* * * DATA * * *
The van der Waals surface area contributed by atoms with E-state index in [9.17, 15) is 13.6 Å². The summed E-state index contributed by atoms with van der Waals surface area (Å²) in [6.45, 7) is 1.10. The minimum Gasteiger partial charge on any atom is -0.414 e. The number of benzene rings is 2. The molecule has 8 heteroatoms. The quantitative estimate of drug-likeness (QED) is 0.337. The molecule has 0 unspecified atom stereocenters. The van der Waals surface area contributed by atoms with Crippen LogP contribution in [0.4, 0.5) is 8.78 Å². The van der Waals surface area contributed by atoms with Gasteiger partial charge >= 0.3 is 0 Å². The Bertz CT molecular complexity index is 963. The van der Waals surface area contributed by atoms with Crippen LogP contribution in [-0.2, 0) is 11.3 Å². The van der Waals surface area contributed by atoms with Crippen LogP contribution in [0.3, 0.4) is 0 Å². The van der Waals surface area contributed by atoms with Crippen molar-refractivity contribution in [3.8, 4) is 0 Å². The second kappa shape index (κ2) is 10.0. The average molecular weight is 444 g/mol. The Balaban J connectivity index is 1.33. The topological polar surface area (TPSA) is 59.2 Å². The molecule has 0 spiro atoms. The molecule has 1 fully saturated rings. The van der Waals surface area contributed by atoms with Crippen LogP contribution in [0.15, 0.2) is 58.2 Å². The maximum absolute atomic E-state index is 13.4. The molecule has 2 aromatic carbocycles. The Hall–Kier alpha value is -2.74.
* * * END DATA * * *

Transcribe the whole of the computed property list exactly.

The van der Waals surface area contributed by atoms with E-state index in [9.17, 15) is 13.6 Å². The summed E-state index contributed by atoms with van der Waals surface area (Å²) in [6.45, 7) is 1.10. The minimum Gasteiger partial charge on any atom is -0.414 e. The number of benzene rings is 2. The molecule has 8 heteroatoms. The quantitative estimate of drug-likeness (QED) is 0.337. The molecule has 0 unspecified atom stereocenters. The van der Waals surface area contributed by atoms with Crippen LogP contribution in [0.4, 0.5) is 8.78 Å². The van der Waals surface area contributed by atoms with Gasteiger partial charge >= 0.3 is 0 Å². The Bertz CT molecular complexity index is 963. The van der Waals surface area contributed by atoms with Crippen LogP contribution in [-0.2, 0) is 11.3 Å². The van der Waals surface area contributed by atoms with Crippen LogP contribution in [0.3, 0.4) is 0 Å². The van der Waals surface area contributed by atoms with Crippen molar-refractivity contribution in [3.8, 4) is 0 Å². The second kappa shape index (κ2) is 10.0. The average molecular weight is 444 g/mol. The Balaban J connectivity index is 1.33. The topological polar surface area (TPSA) is 59.2 Å². The molecule has 0 spiro atoms. The molecule has 1 fully saturated rings. The van der Waals surface area contributed by atoms with Crippen LogP contribution in [0.15, 0.2) is 58.2 Å². The maximum absolute atomic E-state index is 13.4. The molecule has 2 aromatic carbocycles. The Hall–Kier alpha value is -2.74.